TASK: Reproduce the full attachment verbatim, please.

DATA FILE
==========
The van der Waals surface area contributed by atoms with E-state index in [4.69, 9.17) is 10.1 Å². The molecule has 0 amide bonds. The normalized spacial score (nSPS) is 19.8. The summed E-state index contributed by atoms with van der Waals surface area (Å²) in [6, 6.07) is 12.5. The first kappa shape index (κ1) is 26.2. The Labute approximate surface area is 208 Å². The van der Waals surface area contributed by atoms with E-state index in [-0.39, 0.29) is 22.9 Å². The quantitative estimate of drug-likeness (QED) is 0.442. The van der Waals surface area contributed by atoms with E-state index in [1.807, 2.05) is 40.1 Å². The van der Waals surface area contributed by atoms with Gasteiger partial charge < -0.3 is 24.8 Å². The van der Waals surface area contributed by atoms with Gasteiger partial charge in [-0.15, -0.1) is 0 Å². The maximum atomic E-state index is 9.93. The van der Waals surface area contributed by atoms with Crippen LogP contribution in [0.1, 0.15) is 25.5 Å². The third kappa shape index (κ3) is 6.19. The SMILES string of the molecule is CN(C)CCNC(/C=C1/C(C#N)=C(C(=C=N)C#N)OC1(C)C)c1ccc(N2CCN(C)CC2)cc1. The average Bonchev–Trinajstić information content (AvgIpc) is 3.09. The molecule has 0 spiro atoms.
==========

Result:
The van der Waals surface area contributed by atoms with E-state index in [4.69, 9.17) is 10.1 Å². The molecule has 0 amide bonds. The normalized spacial score (nSPS) is 19.8. The summed E-state index contributed by atoms with van der Waals surface area (Å²) in [6, 6.07) is 12.5. The first kappa shape index (κ1) is 26.2. The Labute approximate surface area is 208 Å². The van der Waals surface area contributed by atoms with E-state index in [-0.39, 0.29) is 22.9 Å². The quantitative estimate of drug-likeness (QED) is 0.442. The van der Waals surface area contributed by atoms with E-state index in [1.807, 2.05) is 40.1 Å². The van der Waals surface area contributed by atoms with Gasteiger partial charge < -0.3 is 24.8 Å². The van der Waals surface area contributed by atoms with Gasteiger partial charge in [-0.15, -0.1) is 0 Å². The maximum atomic E-state index is 9.93. The van der Waals surface area contributed by atoms with Crippen LogP contribution in [0.1, 0.15) is 25.5 Å². The third kappa shape index (κ3) is 6.19. The SMILES string of the molecule is CN(C)CCNC(/C=C1/C(C#N)=C(C(=C=N)C#N)OC1(C)C)c1ccc(N2CCN(C)CC2)cc1. The average Bonchev–Trinajstić information content (AvgIpc) is 3.09. The molecule has 0 spiro atoms.